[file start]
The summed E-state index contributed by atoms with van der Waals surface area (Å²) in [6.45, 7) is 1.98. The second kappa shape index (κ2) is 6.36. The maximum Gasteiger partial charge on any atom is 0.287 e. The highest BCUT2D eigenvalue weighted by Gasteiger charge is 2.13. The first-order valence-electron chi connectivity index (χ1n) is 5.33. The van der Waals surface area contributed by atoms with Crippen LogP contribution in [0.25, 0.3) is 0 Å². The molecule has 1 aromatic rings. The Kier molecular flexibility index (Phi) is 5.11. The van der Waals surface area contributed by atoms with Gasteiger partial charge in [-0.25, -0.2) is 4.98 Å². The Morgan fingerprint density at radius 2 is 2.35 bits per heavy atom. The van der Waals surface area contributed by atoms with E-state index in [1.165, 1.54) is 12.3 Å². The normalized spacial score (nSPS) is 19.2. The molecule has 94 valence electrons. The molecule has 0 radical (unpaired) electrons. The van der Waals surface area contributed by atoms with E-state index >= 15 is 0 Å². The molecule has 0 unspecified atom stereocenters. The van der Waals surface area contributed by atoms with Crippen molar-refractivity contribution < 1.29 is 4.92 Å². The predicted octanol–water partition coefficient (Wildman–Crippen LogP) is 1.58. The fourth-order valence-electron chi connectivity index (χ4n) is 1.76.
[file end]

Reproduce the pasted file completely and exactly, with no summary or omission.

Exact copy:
The summed E-state index contributed by atoms with van der Waals surface area (Å²) in [6.45, 7) is 1.98. The second kappa shape index (κ2) is 6.36. The maximum Gasteiger partial charge on any atom is 0.287 e. The highest BCUT2D eigenvalue weighted by Gasteiger charge is 2.13. The first-order valence-electron chi connectivity index (χ1n) is 5.33. The van der Waals surface area contributed by atoms with Crippen LogP contribution in [0.25, 0.3) is 0 Å². The molecule has 1 aromatic rings. The Kier molecular flexibility index (Phi) is 5.11. The van der Waals surface area contributed by atoms with Gasteiger partial charge in [-0.25, -0.2) is 4.98 Å². The Morgan fingerprint density at radius 2 is 2.35 bits per heavy atom. The van der Waals surface area contributed by atoms with E-state index in [1.165, 1.54) is 12.3 Å². The normalized spacial score (nSPS) is 19.2. The molecule has 94 valence electrons. The molecule has 0 radical (unpaired) electrons. The van der Waals surface area contributed by atoms with E-state index >= 15 is 0 Å². The molecule has 0 unspecified atom stereocenters. The van der Waals surface area contributed by atoms with Crippen molar-refractivity contribution < 1.29 is 4.92 Å². The predicted octanol–water partition coefficient (Wildman–Crippen LogP) is 1.58. The fourth-order valence-electron chi connectivity index (χ4n) is 1.76.